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Article by Karen Schultz (c): Work as Life’s Meaning and Meaning as Life’s Work
Translated by Gina Schaar. Published in 2005 in Danish. The Danish title: Arbejde som livsmening.

“There have always been people for whom a cause was fused together with their working lives. Martin Luther King and Mother Theresa could serve as examples. Asking such people what their work means to them, or how they think their careers will take shape, would distinguish the work from the cause and from themselves in such an artificial way that there would be no point at all in asking.

This is an analogue to Viktor Frankl’s distinction between self-actualization and self-transcendence.

… [B]eing human always points, and is directed, to something, or someone, other than oneself – be it a meaning to fulfill or another human being to encounter. The more one forgets himself – by giving himself to a cause to serve or another person to love – the more human he is and the more he actualizes himself. What is called self-actualization is not an attainable aim at all, for the simple reason that the more one would strive for it, the more he would miss it. In other words, self-actualization is possible only as a side-effect of self-transcendence. (Frankl 1947/1997, p. 133)

For Martin Luther King and Mother Theresa, work is meaning and is therefore certainly not separate from the person or from an object or project. Self-transcendence seems to be the key word, and ironically enough, work as a theme is not really explicitly interesting.

If we nevertheless take work as a theme, we do so with a view towards the concrete daily life that unfolds in our cultural surroundings. Most of us have a job, we work many hours each day on average, and – perhaps most importantly – some of us attempt to realize ourselves through our work in such a way that it becomes a goal in itself.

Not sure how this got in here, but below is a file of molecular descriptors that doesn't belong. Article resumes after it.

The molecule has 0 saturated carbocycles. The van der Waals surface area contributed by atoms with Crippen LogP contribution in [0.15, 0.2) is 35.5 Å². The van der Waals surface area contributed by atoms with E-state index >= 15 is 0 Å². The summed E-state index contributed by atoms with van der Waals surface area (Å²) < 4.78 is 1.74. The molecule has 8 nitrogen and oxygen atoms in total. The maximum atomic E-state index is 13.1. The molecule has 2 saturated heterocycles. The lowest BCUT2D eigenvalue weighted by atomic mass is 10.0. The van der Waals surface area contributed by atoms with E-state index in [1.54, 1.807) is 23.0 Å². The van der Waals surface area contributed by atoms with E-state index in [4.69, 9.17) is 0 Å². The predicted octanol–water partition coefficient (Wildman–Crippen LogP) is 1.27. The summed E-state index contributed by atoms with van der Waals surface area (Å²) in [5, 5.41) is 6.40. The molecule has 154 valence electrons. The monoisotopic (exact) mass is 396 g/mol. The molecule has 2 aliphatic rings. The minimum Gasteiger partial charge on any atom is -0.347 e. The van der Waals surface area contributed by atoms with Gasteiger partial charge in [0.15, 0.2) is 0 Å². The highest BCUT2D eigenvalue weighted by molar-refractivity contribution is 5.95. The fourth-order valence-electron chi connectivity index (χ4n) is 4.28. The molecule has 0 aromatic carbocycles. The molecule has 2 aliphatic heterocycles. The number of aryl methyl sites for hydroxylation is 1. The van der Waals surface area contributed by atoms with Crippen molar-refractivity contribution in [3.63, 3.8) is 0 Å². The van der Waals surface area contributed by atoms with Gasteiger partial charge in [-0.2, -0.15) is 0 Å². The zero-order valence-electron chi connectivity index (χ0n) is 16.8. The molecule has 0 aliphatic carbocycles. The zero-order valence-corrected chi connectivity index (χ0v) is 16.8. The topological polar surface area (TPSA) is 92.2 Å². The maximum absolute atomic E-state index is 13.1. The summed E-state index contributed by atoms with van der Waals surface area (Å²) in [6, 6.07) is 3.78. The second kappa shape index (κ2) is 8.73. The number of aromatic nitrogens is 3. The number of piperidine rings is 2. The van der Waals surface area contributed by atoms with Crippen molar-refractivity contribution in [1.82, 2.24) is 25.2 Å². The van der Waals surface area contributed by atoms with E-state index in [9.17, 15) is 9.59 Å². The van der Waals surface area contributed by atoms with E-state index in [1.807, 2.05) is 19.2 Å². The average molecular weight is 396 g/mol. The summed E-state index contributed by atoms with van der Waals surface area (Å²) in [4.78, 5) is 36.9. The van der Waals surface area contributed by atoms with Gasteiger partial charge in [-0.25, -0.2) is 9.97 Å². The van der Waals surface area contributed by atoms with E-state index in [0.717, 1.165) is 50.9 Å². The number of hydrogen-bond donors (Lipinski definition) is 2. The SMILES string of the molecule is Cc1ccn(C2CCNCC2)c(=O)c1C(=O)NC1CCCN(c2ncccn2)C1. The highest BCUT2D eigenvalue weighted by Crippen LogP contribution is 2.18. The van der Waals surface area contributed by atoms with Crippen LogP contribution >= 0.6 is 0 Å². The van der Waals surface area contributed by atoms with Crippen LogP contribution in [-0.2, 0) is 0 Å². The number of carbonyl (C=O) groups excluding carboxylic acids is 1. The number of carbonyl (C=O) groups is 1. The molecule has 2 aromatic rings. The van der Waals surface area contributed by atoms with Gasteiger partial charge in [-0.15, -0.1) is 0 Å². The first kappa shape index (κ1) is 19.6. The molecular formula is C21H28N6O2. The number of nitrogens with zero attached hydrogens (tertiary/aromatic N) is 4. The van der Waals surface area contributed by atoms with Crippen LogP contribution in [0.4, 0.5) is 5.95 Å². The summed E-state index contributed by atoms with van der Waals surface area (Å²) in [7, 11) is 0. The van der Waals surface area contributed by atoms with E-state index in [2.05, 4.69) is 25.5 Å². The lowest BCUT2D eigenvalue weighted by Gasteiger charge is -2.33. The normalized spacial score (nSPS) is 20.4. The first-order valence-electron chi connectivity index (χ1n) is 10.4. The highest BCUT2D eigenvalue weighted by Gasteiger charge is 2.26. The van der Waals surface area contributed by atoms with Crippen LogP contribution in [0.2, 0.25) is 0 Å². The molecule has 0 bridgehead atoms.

And here, we come back to Frankl’s distinction between self-realization and self-transcendence, where the former cannot be a goal in itself, but nevertheless has become one in the modern, Western way of life. Before delving into this discrepancy, it becomes important to explore what is really meant by the concept of self-transcendence.

Interpreted based upon the word itself, it means a state of being beyond the self. To put it in another way, human beings go out into the world, and place themselves in relation to the world, where reality and ‘the beyond’ exist. As Frankl put it:

… the true meaning of life is to be discovered in the world rather than within man or his own psyche, as though it were a closed system. (Ibid.)

As human beings, we are therefore not just single, small, closed, self-sufficient systems with our own stores of resources; and this approach actually differs from the one currently espoused by humanistic psychology. The self-transcendent person is connected with the world and his or her existence has its own completely unique meaning. The uniqueness of meaning for each individual human being’s existence arises from this connectedness and not from within the individual. Only in relation to the world does meaning become clear, because it exists in the world, but it varies from one person to the next. This meaning thus does not necessarily have anything to do with work. Meaning can also be found in the private sphere through children and family, young as well as old.

Here, Frankl nails down and argues against a common criticism of existential psychology, that is, the perception that with our freedom and our unique existence, we lack any relation to the world around us. Frankl designates connectedness in particular as being most important, because self-transcendence has to do with finding meaning in life and thereby has to do with the ultimate driving force of human life.

If we follow his idea …”

Read more here …


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